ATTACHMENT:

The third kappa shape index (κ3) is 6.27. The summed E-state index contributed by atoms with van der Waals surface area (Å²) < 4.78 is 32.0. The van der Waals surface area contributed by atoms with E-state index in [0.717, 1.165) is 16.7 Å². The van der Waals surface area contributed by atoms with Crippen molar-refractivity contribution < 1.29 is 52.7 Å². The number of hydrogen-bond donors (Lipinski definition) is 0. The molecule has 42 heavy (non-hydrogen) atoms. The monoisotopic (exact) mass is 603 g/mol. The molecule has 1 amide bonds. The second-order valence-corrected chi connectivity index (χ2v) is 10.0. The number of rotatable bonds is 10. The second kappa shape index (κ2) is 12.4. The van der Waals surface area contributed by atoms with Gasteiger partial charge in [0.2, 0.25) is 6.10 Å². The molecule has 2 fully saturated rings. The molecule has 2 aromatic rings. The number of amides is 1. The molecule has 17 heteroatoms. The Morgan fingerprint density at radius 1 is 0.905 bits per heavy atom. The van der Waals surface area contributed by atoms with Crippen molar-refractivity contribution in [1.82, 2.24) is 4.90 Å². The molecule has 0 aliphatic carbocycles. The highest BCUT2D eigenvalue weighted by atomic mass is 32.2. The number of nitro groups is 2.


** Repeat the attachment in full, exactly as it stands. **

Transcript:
The third kappa shape index (κ3) is 6.27. The summed E-state index contributed by atoms with van der Waals surface area (Å²) < 4.78 is 32.0. The van der Waals surface area contributed by atoms with E-state index in [0.717, 1.165) is 16.7 Å². The van der Waals surface area contributed by atoms with Crippen molar-refractivity contribution < 1.29 is 52.7 Å². The number of hydrogen-bond donors (Lipinski definition) is 0. The molecule has 42 heavy (non-hydrogen) atoms. The monoisotopic (exact) mass is 603 g/mol. The molecule has 1 amide bonds. The second-order valence-corrected chi connectivity index (χ2v) is 10.0. The number of rotatable bonds is 10. The second kappa shape index (κ2) is 12.4. The van der Waals surface area contributed by atoms with Gasteiger partial charge in [0.2, 0.25) is 6.10 Å². The molecule has 2 fully saturated rings. The molecule has 2 aromatic rings. The number of amides is 1. The molecule has 17 heteroatoms. The Morgan fingerprint density at radius 1 is 0.905 bits per heavy atom. The van der Waals surface area contributed by atoms with Crippen molar-refractivity contribution in [1.82, 2.24) is 4.90 Å². The molecule has 0 aliphatic carbocycles. The highest BCUT2D eigenvalue weighted by atomic mass is 32.2. The number of nitro groups is 2.